Congo Baptisms

We have attended quite a few baptisms lately, and have discovered some interesting differences in how they hold baptism ceremonies.

Stake baptism 06 13 (1)

Missionaries taking pictures before the baptism begins

Stake baptism 06 13 (6)

Typical baptismal font. The water was not working in the font, so they had to pump water from the Stake cistern–200 feet away.

Stake baptism 06 13 (7)

A young boy prepares to be baptized. I guess I am getting older, because the three children baptized looked like they were 5 or 6 rather than 8 years old!

Here is how a local baptism works:

1. Opening song and prayer

2. Talk given by a member or missionary

3. Proceed with the baptisms

(Pretty normal so far, eh?)

4. ONE person baptizes everyone. It is kind of like doing baptisms for the dead: one person (usually a member, NOT a missionary) gets into the font, then starts baptizing people, one after the other… They do NOT ask their names before baptizing them…

Not to worry! One of the witnesses standing next to the font actually places the baptismal form with the person’s name up to the glass so the brother can read the exact name (see the picture above). Can’t make many mistakes that way!

Now, there were a LOT of people being baptized: one had #9, the other we attended this weekend had #5… so perhaps they use this technique simply because of the sheet number of baptisms they are having in the Congo!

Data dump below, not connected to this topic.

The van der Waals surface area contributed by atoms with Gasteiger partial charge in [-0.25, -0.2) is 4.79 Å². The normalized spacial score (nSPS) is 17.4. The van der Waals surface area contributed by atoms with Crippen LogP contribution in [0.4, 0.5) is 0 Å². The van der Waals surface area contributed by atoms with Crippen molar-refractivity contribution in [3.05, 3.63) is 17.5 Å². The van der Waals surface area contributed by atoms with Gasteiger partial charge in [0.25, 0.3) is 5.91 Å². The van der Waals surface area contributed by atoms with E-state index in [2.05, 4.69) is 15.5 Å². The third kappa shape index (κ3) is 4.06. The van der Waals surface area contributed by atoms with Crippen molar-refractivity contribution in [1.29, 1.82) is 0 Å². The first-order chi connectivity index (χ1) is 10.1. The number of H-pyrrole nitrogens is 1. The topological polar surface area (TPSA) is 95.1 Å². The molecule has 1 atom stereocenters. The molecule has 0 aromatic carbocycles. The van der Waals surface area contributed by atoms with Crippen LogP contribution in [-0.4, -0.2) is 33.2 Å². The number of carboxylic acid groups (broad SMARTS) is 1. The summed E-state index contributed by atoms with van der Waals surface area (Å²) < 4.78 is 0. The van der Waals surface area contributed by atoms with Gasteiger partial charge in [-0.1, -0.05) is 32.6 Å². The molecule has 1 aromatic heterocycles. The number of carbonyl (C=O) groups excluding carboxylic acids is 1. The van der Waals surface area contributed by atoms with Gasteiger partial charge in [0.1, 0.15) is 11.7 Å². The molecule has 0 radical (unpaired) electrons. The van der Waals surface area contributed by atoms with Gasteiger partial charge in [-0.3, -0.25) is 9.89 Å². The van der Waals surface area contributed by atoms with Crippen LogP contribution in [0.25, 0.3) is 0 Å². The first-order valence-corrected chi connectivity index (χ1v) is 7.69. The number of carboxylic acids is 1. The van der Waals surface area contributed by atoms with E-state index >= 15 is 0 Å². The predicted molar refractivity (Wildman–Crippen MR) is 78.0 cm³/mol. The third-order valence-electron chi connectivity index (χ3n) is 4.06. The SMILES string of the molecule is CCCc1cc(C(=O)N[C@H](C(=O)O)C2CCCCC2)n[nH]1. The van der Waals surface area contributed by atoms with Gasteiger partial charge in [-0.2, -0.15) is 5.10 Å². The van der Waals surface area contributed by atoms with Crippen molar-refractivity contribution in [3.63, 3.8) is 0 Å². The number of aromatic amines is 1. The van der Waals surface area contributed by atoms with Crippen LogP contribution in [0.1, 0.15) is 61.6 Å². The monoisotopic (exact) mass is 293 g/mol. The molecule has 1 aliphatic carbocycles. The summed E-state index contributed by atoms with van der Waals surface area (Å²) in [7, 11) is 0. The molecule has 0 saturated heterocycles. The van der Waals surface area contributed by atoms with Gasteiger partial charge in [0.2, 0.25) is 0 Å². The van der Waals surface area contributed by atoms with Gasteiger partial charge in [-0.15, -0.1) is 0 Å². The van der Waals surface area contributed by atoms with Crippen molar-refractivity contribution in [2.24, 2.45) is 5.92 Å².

As far as the actual baptism, pas de problem! They did a great job.

Then, after the baptism, when everyone is back into the room, they do something very new and quite striking: they ask the new members to bear their testimonies!

Stake baptism 06 13 (8)

Here is one brother who was just baptized telling of his conversion and bearing his testimony of the Gospel. It was quite moving to see someone so new be so confident in their testimony.

Stake baptism 06 13 (9)

Here is another man who just got baptized sharing his testimony. Wow!

Another unusual thing about the Congo: there seems to be as many, or more, men that join the church than women. In other parts of the world, it is more difficult to get men to participate than women. But not here. Men seem to be flocking to the Church, and eager to hold the Priesthood and participate. What a marvelous change!

After the testimonies, they close with song and prayer. The new members will be confirmed on Sunday, and then stand as a group before the congregation to be formally accepted into the Church. I really like how they do it here!

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